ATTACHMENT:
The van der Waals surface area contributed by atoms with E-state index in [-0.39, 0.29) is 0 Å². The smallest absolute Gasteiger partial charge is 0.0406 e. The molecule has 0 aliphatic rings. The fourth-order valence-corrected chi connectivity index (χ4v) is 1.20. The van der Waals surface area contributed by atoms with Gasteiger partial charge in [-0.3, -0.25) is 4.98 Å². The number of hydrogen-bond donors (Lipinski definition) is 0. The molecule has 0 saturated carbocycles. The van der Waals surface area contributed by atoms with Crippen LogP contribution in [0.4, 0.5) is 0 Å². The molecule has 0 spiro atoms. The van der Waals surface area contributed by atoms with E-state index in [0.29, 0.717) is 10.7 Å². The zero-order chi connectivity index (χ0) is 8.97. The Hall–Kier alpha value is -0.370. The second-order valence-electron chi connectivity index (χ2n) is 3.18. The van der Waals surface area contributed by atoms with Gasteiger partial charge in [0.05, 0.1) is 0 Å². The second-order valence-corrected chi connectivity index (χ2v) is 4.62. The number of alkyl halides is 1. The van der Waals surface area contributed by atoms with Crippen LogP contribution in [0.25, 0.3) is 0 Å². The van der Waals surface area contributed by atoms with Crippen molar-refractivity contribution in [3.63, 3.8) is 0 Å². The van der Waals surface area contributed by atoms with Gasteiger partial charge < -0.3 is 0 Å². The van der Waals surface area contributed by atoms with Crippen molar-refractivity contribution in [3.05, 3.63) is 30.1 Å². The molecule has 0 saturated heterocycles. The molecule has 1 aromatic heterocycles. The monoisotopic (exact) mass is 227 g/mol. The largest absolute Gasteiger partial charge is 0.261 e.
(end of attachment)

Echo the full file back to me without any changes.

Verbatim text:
The van der Waals surface area contributed by atoms with E-state index in [-0.39, 0.29) is 0 Å². The smallest absolute Gasteiger partial charge is 0.0406 e. The molecule has 0 aliphatic rings. The fourth-order valence-corrected chi connectivity index (χ4v) is 1.20. The van der Waals surface area contributed by atoms with Gasteiger partial charge in [-0.3, -0.25) is 4.98 Å². The number of hydrogen-bond donors (Lipinski definition) is 0. The molecule has 0 saturated carbocycles. The van der Waals surface area contributed by atoms with Crippen LogP contribution in [0.4, 0.5) is 0 Å². The molecule has 0 spiro atoms. The van der Waals surface area contributed by atoms with E-state index in [0.29, 0.717) is 10.7 Å². The zero-order chi connectivity index (χ0) is 8.97. The Hall–Kier alpha value is -0.370. The second-order valence-electron chi connectivity index (χ2n) is 3.18. The van der Waals surface area contributed by atoms with Gasteiger partial charge in [0.05, 0.1) is 0 Å². The second-order valence-corrected chi connectivity index (χ2v) is 4.62. The number of alkyl halides is 1. The van der Waals surface area contributed by atoms with Crippen LogP contribution in [0.25, 0.3) is 0 Å². The van der Waals surface area contributed by atoms with Crippen molar-refractivity contribution in [3.63, 3.8) is 0 Å². The van der Waals surface area contributed by atoms with Gasteiger partial charge < -0.3 is 0 Å². The van der Waals surface area contributed by atoms with Crippen molar-refractivity contribution in [3.05, 3.63) is 30.1 Å². The molecule has 0 saturated heterocycles. The molecule has 1 aromatic heterocycles. The monoisotopic (exact) mass is 227 g/mol. The largest absolute Gasteiger partial charge is 0.261 e.